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Cure the NHS campaigner tells of Mid Staffs 'bedlam'

A campaigner whose mother died at Stafford Hospital has said the 86 year old once collapsed on a ward after being left without her oxygen supply.

Julie Bailey set up the campaign group Cure the NHS after her mother, Bella Bailey, died at Stafford Hospital, which has been heavily criticised for putting targets and cost-cutting ahead of patient welfare.

Following the death of her mother in 2007, Ms Bailey lobbied for an open investigation into how the appalling standards of care were allowed to persist.

A public inquiry into the care provided by the trust between 2005 and 2009 was launched earlier this month.

Speaking at the inquiry in Stafford this morning, Miss Bailey said patients were left “screaming out” in pain on chaotic and under-staffed wards.

She told inquiry chairman Robert Francis QC that her mother collapsed on ward 11 of the hospital after being left in a chair with no oxygen supply because there were no nurses available to reconnect the canister.

The pensioner, who had a hiatus hernia and suffered from breathing difficulties, had left the ward to undergo an endoscopy and was placed in a chair on her return by a hospital porter, Miss Bailey told the inquiry.

She said her niece, who had been visiting, was told repeatedly that a nurse would reconnect the oxygen supply, but after 45 minutes no nurse had arrived and her mother collapsed.

Miss Bailey said: “The healthcare assistant kept saying, ‘the nurse will be with you in a minute, the nurse will be with you in a minute’ but she never came.

“So mum collapsed and my niece telephoned me.”

She added: “I believe that if my niece hadn’t gone in to see my mum at that particular time when she collapsed then she would have died there that day. I am convinced of it.

“After that I decided that mum would never be in that hospital alone and that is what we did.”

Describing the ward, Miss Bailey said: “It was absolute chaos. There were people screaming out, shouting ‘nurse, nurse’. It was just bedlam.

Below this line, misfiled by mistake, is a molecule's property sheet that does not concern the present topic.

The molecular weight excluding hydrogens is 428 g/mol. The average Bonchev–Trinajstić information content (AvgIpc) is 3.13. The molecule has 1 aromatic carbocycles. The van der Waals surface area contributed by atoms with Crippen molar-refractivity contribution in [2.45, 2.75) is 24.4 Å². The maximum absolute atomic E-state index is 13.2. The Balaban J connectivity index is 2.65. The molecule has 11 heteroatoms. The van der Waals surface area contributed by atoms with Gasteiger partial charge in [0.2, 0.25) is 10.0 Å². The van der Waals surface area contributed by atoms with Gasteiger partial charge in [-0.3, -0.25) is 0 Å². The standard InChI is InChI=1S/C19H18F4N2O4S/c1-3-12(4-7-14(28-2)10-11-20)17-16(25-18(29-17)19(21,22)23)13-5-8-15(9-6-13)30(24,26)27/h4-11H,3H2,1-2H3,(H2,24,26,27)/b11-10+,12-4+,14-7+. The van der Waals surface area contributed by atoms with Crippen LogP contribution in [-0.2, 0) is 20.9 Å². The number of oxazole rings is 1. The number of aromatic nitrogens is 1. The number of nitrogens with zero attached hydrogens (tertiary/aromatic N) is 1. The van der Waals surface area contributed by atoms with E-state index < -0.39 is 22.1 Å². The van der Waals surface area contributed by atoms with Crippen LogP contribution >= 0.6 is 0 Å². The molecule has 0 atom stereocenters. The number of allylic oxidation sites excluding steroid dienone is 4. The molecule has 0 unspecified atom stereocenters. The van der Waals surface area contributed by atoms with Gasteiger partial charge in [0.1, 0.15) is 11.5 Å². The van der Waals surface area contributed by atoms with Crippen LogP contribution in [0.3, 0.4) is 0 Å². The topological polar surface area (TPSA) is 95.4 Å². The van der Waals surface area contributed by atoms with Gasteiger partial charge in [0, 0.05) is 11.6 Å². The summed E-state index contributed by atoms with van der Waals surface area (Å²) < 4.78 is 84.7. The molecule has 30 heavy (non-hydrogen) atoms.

“There were relatives waiting all the way down the corridor which I later learned was people’s relatives coming in for visitor hours and then waiting to talk to staff. It was cluttered all the way down with people shouting out. It appeared to be utter chaos on the ward.”

Miss Bailey, who slept at her mother’s bedside in the hospital for eight weeks, told the inquiry she saw patients drinking water from vases on the ward during the night.

She said: “I saw that myself on several occasions; it wasn’t just one occasion. They couldn’t find anything else to drink so they were drinking from flower vases. There were just no fluids available for patients.”

She said nurses told her they could not leave drinks out for patients to drink during the night because of “health and safety”.

Miss Bailey, whose mother died on 8 November 2007, told the inquiry she was “absolutely devastated” when she received a letter on behalf of Alan Johnson, the then health secretary, offering his condolences on the loss of her “wife”.

The letter was in reply to a complaint she had written to the Department of Health about her mother’s treatment.

She said: “I felt absolutely devastated at the time.

“You go to the person you think is there to look after you…and I got this response back as if they hadn’t even read the letter.

“It was utter contempt. I didn’t think they had even read my letter.”

The inquiry aims to build on the work of an earlier independent investigation which disclosed a catalogue of failings at the trust, which also runs Cannock Chase Hospital.

Mr Francis has indicated that he expects to go on hearing oral submissions until the middle of next year.

He said the public inquiry had received almost a million pages of documents to consider, adding: “In short, the task I have been set is truly formidable and complex.”

Miss Bailey’s evidence will continue today.

Readers' comments (1)

  • What a depressing edition of Nursing Times this is. Errors, substandard care, staff shortages, excuses! I have to say I would really worry if I had to go into hospital myself, and I base that not just on these reports, but experience of my sister's care when she needed an operation: delays, fluid bags not changed, forcing drugs through a very painfull cannula, calling for surgery when she had recently taken 1.5 litres of contrast fluid, someone elses EIDD arriving at her house etc, etc. Shame showers on us all as nurses, and good, honest practice is lost in the scramble for recriminations, instead of reporting, reflection and repair of the situations we now find ourselves in our hospitals today. I worry very much about the NHS!

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